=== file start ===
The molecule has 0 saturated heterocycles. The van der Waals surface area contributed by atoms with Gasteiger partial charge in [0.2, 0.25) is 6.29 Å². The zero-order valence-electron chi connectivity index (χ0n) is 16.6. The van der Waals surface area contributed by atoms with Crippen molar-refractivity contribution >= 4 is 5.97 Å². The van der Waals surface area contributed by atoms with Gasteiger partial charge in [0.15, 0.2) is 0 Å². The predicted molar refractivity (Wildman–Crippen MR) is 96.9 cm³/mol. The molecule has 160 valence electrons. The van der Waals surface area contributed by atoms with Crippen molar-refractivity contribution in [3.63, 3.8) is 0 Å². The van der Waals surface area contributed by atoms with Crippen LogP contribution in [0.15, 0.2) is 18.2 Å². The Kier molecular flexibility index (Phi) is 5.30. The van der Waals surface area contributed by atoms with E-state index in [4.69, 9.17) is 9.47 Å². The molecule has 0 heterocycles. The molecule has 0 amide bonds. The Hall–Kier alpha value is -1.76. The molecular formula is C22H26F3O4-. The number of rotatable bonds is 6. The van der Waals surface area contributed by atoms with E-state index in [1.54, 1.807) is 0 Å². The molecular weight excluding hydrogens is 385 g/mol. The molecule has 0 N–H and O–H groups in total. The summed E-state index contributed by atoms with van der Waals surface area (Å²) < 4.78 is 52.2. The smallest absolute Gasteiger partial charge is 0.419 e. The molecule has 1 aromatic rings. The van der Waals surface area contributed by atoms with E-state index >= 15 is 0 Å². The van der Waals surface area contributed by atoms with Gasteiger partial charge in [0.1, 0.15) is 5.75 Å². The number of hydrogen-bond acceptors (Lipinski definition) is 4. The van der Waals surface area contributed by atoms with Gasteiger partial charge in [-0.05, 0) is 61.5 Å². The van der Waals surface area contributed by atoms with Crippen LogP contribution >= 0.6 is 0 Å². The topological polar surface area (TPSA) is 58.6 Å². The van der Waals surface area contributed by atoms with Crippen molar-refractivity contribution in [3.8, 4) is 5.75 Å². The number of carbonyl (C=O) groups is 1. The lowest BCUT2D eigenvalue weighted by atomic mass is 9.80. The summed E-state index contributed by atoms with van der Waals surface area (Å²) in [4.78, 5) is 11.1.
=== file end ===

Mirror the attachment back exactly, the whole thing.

The molecule has 0 saturated heterocycles. The van der Waals surface area contributed by atoms with Gasteiger partial charge in [0.2, 0.25) is 6.29 Å². The zero-order valence-electron chi connectivity index (χ0n) is 16.6. The van der Waals surface area contributed by atoms with Crippen molar-refractivity contribution >= 4 is 5.97 Å². The van der Waals surface area contributed by atoms with Gasteiger partial charge in [0.15, 0.2) is 0 Å². The predicted molar refractivity (Wildman–Crippen MR) is 96.9 cm³/mol. The molecule has 160 valence electrons. The van der Waals surface area contributed by atoms with Crippen molar-refractivity contribution in [3.63, 3.8) is 0 Å². The van der Waals surface area contributed by atoms with Crippen LogP contribution in [0.15, 0.2) is 18.2 Å². The Kier molecular flexibility index (Phi) is 5.30. The van der Waals surface area contributed by atoms with E-state index in [4.69, 9.17) is 9.47 Å². The molecule has 0 heterocycles. The molecule has 0 amide bonds. The Hall–Kier alpha value is -1.76. The molecular formula is C22H26F3O4-. The number of rotatable bonds is 6. The van der Waals surface area contributed by atoms with E-state index in [1.54, 1.807) is 0 Å². The molecular weight excluding hydrogens is 385 g/mol. The molecule has 0 N–H and O–H groups in total. The summed E-state index contributed by atoms with van der Waals surface area (Å²) < 4.78 is 52.2. The smallest absolute Gasteiger partial charge is 0.419 e. The molecule has 1 aromatic rings. The van der Waals surface area contributed by atoms with E-state index >= 15 is 0 Å². The van der Waals surface area contributed by atoms with Gasteiger partial charge in [0.1, 0.15) is 5.75 Å². The number of hydrogen-bond acceptors (Lipinski definition) is 4. The van der Waals surface area contributed by atoms with Gasteiger partial charge in [-0.05, 0) is 61.5 Å². The van der Waals surface area contributed by atoms with Crippen LogP contribution >= 0.6 is 0 Å². The topological polar surface area (TPSA) is 58.6 Å². The van der Waals surface area contributed by atoms with Crippen molar-refractivity contribution in [3.8, 4) is 5.75 Å². The number of carbonyl (C=O) groups is 1. The lowest BCUT2D eigenvalue weighted by atomic mass is 9.80. The summed E-state index contributed by atoms with van der Waals surface area (Å²) in [4.78, 5) is 11.1.